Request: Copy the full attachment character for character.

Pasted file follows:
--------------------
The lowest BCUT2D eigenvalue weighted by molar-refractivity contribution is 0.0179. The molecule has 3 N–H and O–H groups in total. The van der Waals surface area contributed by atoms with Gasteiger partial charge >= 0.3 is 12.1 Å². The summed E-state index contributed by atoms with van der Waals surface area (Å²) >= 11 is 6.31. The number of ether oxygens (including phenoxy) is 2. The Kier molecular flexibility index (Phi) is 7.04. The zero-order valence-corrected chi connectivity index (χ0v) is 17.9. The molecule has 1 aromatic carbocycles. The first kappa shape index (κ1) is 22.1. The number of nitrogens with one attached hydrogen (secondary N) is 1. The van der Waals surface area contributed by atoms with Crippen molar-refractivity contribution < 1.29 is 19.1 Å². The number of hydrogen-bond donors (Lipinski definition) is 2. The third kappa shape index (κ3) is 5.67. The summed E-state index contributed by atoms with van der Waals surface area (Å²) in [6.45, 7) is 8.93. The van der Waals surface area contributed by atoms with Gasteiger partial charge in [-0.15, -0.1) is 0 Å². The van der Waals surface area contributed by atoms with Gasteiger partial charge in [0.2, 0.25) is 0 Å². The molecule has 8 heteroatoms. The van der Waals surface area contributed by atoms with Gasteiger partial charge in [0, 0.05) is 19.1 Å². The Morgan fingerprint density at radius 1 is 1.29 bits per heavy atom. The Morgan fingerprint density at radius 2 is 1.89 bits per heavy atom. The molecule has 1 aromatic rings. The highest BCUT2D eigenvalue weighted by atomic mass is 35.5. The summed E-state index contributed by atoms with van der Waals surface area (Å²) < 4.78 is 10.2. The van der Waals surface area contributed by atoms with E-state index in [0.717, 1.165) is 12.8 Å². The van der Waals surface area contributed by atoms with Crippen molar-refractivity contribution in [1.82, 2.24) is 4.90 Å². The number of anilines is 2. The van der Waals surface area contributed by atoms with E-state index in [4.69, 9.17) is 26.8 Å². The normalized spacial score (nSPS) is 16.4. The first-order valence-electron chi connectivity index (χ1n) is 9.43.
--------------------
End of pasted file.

The lowest BCUT2D eigenvalue weighted by molar-refractivity contribution is 0.0179. The molecule has 3 N–H and O–H groups in total. The van der Waals surface area contributed by atoms with Gasteiger partial charge >= 0.3 is 12.1 Å². The summed E-state index contributed by atoms with van der Waals surface area (Å²) >= 11 is 6.31. The number of ether oxygens (including phenoxy) is 2. The Kier molecular flexibility index (Phi) is 7.04. The zero-order valence-corrected chi connectivity index (χ0v) is 17.9. The molecule has 1 aromatic carbocycles. The first kappa shape index (κ1) is 22.1. The number of nitrogens with one attached hydrogen (secondary N) is 1. The van der Waals surface area contributed by atoms with Crippen molar-refractivity contribution < 1.29 is 19.1 Å². The number of hydrogen-bond donors (Lipinski definition) is 2. The third kappa shape index (κ3) is 5.67. The summed E-state index contributed by atoms with van der Waals surface area (Å²) in [6.45, 7) is 8.93. The van der Waals surface area contributed by atoms with Gasteiger partial charge in [-0.15, -0.1) is 0 Å². The van der Waals surface area contributed by atoms with Gasteiger partial charge in [0.2, 0.25) is 0 Å². The molecule has 8 heteroatoms. The van der Waals surface area contributed by atoms with Gasteiger partial charge in [0, 0.05) is 19.1 Å². The Morgan fingerprint density at radius 1 is 1.29 bits per heavy atom. The Morgan fingerprint density at radius 2 is 1.89 bits per heavy atom. The molecule has 1 aromatic rings. The highest BCUT2D eigenvalue weighted by atomic mass is 35.5. The summed E-state index contributed by atoms with van der Waals surface area (Å²) < 4.78 is 10.2. The van der Waals surface area contributed by atoms with E-state index in [0.717, 1.165) is 12.8 Å². The van der Waals surface area contributed by atoms with Crippen molar-refractivity contribution in [1.82, 2.24) is 4.90 Å². The number of anilines is 2. The van der Waals surface area contributed by atoms with E-state index in [4.69, 9.17) is 26.8 Å². The normalized spacial score (nSPS) is 16.4. The first-order valence-electron chi connectivity index (χ1n) is 9.43.